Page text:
Police declared an unlawful assembly in South Los Angeles before 10 p.m. Monday after a group of demonstrators protesting the acquittal of George Zimmerman committed assault, vandalized businesses and jumped on stopped cars.
Thirteen arrests were made Monday night, including six juveniles, for a variety of alleged crimes, including failure to disperse and assault, said LAPD Lt. Andy Neiman.
Monday was the third night of demonstrations in the area by those angered by a Florida jury's acquittal of Zimmerman, a neighborhood watch volunteer, in the 2012 killing of unarmed black teen Trayvon Martin in Sanford, Fla.
In a late-night news conference, Los Angeles Police Department Chief Charlie Beck said the department was "sorely disappointed" by the actions of about 150 people who broke away from a peaceful vigil Monday night "and vandalized and assaulted" people on Crenshaw Boulevard.
"This will not be allowed to continue; unfortunately the rights of the many has been abused by the actions of a few," Beck said. "Because of that tomorrow, LAPD will have a must stricter posture in the way we deal with people taking the streets of Crenshaw Boulevard."
More than 300 officers were deployed Monday night to handle the chaos, he said.
Beck urged parents to not send their children to protest in and around the Crenshaw area and asked everyone to obey the law and direction of LAPD officers.
"We want everyone to get their point across but we want to keep everyone safe," he said.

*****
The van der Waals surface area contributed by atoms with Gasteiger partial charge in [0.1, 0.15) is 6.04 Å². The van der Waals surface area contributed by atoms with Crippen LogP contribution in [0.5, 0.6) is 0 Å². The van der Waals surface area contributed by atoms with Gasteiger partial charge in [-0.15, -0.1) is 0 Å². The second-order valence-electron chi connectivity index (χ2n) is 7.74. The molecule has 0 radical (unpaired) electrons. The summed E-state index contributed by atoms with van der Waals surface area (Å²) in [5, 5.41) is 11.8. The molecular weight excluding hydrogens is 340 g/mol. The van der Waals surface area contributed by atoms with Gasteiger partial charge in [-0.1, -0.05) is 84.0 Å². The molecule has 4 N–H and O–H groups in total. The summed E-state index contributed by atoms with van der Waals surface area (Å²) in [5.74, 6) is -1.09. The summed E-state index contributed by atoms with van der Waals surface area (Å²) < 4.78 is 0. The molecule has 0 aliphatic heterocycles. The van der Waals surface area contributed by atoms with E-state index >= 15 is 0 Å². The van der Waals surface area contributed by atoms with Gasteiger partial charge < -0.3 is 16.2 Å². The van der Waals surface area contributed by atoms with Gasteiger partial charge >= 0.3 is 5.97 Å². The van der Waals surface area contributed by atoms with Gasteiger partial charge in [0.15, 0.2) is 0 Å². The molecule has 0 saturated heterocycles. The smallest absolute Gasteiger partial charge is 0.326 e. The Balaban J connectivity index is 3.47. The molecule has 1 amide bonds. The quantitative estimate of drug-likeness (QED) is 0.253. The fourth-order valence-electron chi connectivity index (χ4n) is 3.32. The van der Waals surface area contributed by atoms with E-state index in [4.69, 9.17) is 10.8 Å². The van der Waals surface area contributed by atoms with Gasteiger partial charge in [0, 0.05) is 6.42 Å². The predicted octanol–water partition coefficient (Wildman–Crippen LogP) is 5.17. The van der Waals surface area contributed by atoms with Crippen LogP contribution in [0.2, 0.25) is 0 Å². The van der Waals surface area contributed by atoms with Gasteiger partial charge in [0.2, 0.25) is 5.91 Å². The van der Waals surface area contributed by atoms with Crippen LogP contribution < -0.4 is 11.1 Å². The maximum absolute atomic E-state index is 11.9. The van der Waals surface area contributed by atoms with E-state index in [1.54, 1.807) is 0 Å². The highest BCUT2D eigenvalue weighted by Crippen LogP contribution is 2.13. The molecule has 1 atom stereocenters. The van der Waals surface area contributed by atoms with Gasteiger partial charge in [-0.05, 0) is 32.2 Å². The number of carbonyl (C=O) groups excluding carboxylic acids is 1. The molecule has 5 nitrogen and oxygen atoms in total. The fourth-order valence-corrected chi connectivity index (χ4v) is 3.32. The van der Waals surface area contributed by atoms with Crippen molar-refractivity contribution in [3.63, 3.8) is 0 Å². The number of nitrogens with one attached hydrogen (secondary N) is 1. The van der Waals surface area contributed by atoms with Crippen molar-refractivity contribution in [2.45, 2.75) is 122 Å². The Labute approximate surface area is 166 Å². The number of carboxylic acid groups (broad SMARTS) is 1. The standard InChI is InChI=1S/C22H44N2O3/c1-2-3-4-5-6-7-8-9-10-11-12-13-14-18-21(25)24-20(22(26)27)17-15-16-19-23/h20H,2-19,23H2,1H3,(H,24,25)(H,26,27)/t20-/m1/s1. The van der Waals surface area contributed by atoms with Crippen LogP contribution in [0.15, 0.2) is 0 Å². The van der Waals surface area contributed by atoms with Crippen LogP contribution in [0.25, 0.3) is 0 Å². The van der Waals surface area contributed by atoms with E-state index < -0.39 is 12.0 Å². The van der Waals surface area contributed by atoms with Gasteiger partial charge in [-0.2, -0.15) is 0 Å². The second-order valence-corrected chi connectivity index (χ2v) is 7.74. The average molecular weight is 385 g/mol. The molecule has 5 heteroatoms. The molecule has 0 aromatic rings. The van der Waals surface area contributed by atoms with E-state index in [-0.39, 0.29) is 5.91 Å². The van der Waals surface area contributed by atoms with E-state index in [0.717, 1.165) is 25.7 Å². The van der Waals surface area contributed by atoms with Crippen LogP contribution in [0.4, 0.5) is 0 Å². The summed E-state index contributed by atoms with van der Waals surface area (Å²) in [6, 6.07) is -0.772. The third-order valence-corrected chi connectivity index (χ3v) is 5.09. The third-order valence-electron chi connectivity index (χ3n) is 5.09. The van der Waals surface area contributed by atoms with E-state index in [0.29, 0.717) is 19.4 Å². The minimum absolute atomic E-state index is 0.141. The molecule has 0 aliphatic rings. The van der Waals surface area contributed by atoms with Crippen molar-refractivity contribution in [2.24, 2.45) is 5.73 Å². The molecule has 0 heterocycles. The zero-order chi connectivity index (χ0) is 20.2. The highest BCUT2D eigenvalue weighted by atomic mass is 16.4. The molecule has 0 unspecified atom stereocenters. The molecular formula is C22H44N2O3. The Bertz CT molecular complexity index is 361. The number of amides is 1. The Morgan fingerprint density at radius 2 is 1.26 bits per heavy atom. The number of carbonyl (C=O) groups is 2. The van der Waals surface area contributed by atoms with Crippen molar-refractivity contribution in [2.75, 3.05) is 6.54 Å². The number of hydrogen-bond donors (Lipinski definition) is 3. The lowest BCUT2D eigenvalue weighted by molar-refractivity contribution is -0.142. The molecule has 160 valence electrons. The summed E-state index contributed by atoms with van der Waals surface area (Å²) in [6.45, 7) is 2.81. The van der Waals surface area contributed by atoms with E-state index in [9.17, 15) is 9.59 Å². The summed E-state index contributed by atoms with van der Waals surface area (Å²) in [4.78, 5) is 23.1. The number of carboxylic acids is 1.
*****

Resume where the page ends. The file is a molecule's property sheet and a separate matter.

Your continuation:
Amidst the chaos, a KCAL9 cameraman was struck from behind Monday night and was taken to the hospital for treatment of a possible concussion, Neiman said. After he was hit and swung around, his camera struck his reporter, who was treated at the scene for an injury. No other injuries were reported Monday night.
Neiman said they were investigating reports of damaged businesses and vehicles, some of which were stopped at a stop light when they were allegedly attacked.
"It's crazy right now," Neiman said earlier in the night. "Young kids are running all over the place. We're doing our best to control them but it's very difficult right now."
Mayor Eric Garcetti applauded those who have peacefully expressed their opinions, which he said was the overwhelming majority of the community members who attended Monday night's prayer vigil in Leimert Plaza Park.
While the trial in Florida has ignited passions, he said, "We have to make sure that it will not ignite the city."
"People deserve to be able to express their opinions and we will continue to allow that space to happen but people also deserve to be safe on their streets and in their cars," he said.
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